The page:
tech2 News StaffDec 29, 2018 15:55:55 IST
Researchers have released 21 ducks of the species called as the Madagascar pochards – the rarest birds in the world – into their new home in a rescue effort to conserve the species, BBC reported.
The release was one in a series of steps that an international team of conservationists have taken to recover the duck's numbers.
Just a decade ago, the species of diving duck was thought to have been wiped out completely. The ducks were rediscovered in a remote lake in 2006, after the last confirmed sighting of the species at Lake Alaotra in Madagascar in 1991.
The ducks were then taken under the wing of an army of conservationists and researchers from wildlife organizations and the Government of Madagascar.
Since the 1960s, Madagascar pochard numbers have come down dramatically because of many new fish species that found their way into the lakes, killing off the pochard chicks in large numbers and damaging the bird's nesting sites.
The problem was made much worse by polluted water, which forced the few remaining birds into a single, untouched lake in central Madagascar.
They were only "clinging on to existence in a place not really suited to them", said Rob Shaw, head of conservation programmes at the Wildfowl and Wetlands Trust (WWT) to BBC. "The threats that they face across the rest of Madagascar - and why they've been wiped out so extensively – are vast."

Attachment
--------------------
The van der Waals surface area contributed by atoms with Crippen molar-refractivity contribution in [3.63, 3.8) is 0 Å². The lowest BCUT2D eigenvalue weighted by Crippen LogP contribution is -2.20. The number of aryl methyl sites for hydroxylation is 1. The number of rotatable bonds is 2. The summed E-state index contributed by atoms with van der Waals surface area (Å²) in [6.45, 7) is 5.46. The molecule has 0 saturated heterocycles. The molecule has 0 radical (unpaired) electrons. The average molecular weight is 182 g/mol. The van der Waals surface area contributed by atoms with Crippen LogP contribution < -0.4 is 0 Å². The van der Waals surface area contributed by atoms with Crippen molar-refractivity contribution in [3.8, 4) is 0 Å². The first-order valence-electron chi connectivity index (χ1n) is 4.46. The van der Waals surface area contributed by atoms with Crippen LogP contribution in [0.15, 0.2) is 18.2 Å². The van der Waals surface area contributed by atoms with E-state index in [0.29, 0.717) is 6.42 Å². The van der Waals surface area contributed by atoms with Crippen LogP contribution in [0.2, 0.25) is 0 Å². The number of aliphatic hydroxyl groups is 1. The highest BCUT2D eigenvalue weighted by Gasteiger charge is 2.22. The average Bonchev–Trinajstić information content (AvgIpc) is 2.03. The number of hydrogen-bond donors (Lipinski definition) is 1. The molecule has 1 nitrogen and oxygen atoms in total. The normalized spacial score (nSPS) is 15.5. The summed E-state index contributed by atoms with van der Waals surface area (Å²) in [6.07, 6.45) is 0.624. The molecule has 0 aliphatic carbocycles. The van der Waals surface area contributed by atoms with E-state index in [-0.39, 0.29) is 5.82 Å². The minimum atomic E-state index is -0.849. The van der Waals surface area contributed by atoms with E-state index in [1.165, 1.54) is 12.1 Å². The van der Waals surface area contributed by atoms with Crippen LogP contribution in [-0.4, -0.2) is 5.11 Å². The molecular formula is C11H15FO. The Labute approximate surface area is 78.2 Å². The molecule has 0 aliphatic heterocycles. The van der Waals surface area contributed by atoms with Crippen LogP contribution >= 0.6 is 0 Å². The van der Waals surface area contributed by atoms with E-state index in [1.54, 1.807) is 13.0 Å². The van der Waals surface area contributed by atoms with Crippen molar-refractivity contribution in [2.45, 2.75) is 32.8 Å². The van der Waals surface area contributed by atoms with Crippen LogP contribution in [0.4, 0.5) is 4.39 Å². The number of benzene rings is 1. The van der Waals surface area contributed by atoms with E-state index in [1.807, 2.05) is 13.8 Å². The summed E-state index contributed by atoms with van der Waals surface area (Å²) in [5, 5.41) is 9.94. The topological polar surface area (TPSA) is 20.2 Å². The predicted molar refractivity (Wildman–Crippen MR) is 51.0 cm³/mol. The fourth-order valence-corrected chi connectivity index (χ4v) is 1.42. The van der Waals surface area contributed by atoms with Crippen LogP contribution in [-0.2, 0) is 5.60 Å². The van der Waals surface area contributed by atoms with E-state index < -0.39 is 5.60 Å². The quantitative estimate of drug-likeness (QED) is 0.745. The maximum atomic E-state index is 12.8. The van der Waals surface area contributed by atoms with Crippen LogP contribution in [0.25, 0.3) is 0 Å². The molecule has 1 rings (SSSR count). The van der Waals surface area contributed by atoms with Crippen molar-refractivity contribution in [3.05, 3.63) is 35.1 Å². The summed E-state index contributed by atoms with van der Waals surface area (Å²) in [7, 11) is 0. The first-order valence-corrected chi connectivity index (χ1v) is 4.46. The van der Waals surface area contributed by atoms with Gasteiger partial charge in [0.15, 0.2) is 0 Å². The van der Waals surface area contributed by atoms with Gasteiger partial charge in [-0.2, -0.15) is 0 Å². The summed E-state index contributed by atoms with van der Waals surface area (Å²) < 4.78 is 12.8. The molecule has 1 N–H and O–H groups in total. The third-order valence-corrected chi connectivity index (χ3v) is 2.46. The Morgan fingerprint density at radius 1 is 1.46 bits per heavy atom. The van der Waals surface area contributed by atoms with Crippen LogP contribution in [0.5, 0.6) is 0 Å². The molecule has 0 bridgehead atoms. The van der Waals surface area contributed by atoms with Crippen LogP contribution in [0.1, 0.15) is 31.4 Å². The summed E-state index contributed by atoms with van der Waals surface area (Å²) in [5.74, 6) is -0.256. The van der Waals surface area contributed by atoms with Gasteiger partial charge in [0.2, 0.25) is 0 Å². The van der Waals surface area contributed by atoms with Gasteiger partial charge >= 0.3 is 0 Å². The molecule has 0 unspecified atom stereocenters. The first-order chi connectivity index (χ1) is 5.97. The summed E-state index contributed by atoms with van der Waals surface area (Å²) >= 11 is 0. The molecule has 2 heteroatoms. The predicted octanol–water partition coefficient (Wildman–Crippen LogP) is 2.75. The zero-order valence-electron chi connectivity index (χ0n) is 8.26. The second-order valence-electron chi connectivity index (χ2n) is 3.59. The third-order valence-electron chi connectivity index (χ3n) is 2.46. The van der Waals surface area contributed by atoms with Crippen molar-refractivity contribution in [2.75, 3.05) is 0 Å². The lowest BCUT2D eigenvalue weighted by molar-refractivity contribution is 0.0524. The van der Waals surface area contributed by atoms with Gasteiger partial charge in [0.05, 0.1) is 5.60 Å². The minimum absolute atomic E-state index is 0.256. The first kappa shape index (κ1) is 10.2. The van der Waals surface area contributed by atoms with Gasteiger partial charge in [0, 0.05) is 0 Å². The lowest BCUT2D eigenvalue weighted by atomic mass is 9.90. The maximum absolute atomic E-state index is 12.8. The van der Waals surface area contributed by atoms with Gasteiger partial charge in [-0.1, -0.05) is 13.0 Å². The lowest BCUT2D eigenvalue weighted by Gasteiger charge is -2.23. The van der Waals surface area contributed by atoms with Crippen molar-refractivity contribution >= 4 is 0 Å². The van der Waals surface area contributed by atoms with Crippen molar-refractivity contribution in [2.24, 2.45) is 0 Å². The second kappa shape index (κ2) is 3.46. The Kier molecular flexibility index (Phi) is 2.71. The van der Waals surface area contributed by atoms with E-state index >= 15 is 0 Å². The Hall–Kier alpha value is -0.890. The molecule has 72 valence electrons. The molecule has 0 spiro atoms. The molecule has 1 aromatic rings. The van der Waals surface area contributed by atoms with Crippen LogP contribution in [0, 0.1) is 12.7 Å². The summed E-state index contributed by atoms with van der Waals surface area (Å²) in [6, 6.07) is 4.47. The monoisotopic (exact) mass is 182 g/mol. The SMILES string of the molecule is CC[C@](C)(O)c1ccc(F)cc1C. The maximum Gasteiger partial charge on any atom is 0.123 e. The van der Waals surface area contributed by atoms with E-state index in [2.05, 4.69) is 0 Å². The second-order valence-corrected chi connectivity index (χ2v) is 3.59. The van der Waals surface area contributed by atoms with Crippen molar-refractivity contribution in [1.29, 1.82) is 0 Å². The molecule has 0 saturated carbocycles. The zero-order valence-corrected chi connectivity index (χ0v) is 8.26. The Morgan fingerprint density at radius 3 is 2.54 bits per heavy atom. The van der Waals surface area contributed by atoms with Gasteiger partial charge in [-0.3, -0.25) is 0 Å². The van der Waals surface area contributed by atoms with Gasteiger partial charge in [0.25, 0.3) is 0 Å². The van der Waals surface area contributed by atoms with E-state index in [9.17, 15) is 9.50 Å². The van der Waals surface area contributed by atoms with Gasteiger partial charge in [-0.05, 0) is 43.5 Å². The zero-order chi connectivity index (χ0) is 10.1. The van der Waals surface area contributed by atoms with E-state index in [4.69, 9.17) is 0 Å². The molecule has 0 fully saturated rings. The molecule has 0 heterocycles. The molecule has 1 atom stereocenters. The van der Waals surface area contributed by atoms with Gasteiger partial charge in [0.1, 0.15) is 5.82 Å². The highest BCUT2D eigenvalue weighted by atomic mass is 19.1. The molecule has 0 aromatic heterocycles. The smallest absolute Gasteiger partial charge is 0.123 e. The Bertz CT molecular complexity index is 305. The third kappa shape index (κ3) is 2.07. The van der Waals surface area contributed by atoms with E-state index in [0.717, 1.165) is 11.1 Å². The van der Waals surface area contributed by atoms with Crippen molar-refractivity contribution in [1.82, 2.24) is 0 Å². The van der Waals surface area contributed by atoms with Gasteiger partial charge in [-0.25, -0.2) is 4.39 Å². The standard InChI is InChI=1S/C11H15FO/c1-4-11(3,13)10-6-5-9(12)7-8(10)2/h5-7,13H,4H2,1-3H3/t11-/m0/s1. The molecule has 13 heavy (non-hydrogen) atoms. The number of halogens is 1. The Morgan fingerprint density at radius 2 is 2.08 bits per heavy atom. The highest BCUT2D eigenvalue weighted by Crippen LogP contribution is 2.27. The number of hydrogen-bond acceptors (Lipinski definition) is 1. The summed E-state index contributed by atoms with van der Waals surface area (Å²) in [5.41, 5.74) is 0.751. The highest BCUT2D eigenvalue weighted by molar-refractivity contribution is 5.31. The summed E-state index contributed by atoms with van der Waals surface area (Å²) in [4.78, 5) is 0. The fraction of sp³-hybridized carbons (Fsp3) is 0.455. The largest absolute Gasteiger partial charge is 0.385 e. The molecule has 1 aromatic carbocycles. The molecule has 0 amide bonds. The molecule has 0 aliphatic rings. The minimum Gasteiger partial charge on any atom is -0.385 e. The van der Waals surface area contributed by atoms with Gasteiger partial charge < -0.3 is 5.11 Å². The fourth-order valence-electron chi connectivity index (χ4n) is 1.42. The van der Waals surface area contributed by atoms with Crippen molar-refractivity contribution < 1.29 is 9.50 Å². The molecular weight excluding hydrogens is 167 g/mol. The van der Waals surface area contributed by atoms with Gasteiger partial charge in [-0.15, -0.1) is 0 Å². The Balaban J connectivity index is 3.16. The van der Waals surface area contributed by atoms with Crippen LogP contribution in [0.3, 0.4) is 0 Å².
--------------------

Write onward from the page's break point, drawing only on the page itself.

The WWT along with Durrell Wildlife Conservation Trust, The Peregrine Fund and the Government of Madagascar teamed up to rescue pochard eggs and raise the species back to healthy numbers in captivity.
After searching high and low for a good place to return the captive ducks to the wild, the team decided on Lake Sofia in Northern Madagascar.
Part of this rescue effort also involved working closely with villagers in and around the area, which make use of the lake's water, fish and plants.
"It takes a village to raise a child, so the old African proverb goes - but in this case, it has taken a village to raise a duck. We have been preparing for this moment for over a decade," Nigel Jarrett from WWT told BBC.
The army behind the rescue hopes to also make their success an example of how communities can play a crucial role in supporting people and wildlife in habitats in areas that are challenged with poverty.
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